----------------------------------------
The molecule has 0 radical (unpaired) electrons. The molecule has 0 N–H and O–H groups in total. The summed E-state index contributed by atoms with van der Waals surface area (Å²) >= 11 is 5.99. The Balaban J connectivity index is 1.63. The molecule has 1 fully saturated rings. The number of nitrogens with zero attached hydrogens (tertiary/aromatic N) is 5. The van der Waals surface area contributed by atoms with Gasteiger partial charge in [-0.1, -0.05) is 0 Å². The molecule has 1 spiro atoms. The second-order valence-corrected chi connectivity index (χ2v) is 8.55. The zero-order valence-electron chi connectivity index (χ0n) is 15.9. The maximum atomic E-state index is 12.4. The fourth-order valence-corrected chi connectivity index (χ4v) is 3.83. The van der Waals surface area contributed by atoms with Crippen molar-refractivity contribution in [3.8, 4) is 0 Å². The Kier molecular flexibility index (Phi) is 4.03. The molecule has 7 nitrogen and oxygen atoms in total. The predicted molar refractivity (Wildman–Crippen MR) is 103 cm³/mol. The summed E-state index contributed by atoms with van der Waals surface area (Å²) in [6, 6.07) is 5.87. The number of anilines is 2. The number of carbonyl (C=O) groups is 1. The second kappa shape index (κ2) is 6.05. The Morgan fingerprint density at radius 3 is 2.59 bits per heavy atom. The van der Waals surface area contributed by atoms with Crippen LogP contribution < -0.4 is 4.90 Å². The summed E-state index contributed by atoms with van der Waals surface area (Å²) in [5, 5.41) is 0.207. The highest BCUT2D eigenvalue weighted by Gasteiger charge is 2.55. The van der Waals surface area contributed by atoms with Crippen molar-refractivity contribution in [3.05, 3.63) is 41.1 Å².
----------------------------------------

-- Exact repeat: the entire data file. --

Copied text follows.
The molecule has 0 radical (unpaired) electrons. The molecule has 0 N–H and O–H groups in total. The summed E-state index contributed by atoms with van der Waals surface area (Å²) >= 11 is 5.99. The Balaban J connectivity index is 1.63. The molecule has 1 fully saturated rings. The number of nitrogens with zero attached hydrogens (tertiary/aromatic N) is 5. The van der Waals surface area contributed by atoms with Gasteiger partial charge in [-0.1, -0.05) is 0 Å². The molecule has 1 spiro atoms. The second-order valence-corrected chi connectivity index (χ2v) is 8.55. The zero-order valence-electron chi connectivity index (χ0n) is 15.9. The maximum atomic E-state index is 12.4. The fourth-order valence-corrected chi connectivity index (χ4v) is 3.83. The van der Waals surface area contributed by atoms with Crippen molar-refractivity contribution in [3.8, 4) is 0 Å². The Kier molecular flexibility index (Phi) is 4.03. The molecule has 7 nitrogen and oxygen atoms in total. The predicted molar refractivity (Wildman–Crippen MR) is 103 cm³/mol. The summed E-state index contributed by atoms with van der Waals surface area (Å²) in [6, 6.07) is 5.87. The number of anilines is 2. The number of carbonyl (C=O) groups is 1. The second kappa shape index (κ2) is 6.05. The Morgan fingerprint density at radius 3 is 2.59 bits per heavy atom. The van der Waals surface area contributed by atoms with Crippen LogP contribution < -0.4 is 4.90 Å². The summed E-state index contributed by atoms with van der Waals surface area (Å²) in [5, 5.41) is 0.207. The highest BCUT2D eigenvalue weighted by Gasteiger charge is 2.55. The van der Waals surface area contributed by atoms with Crippen molar-refractivity contribution in [3.05, 3.63) is 41.1 Å².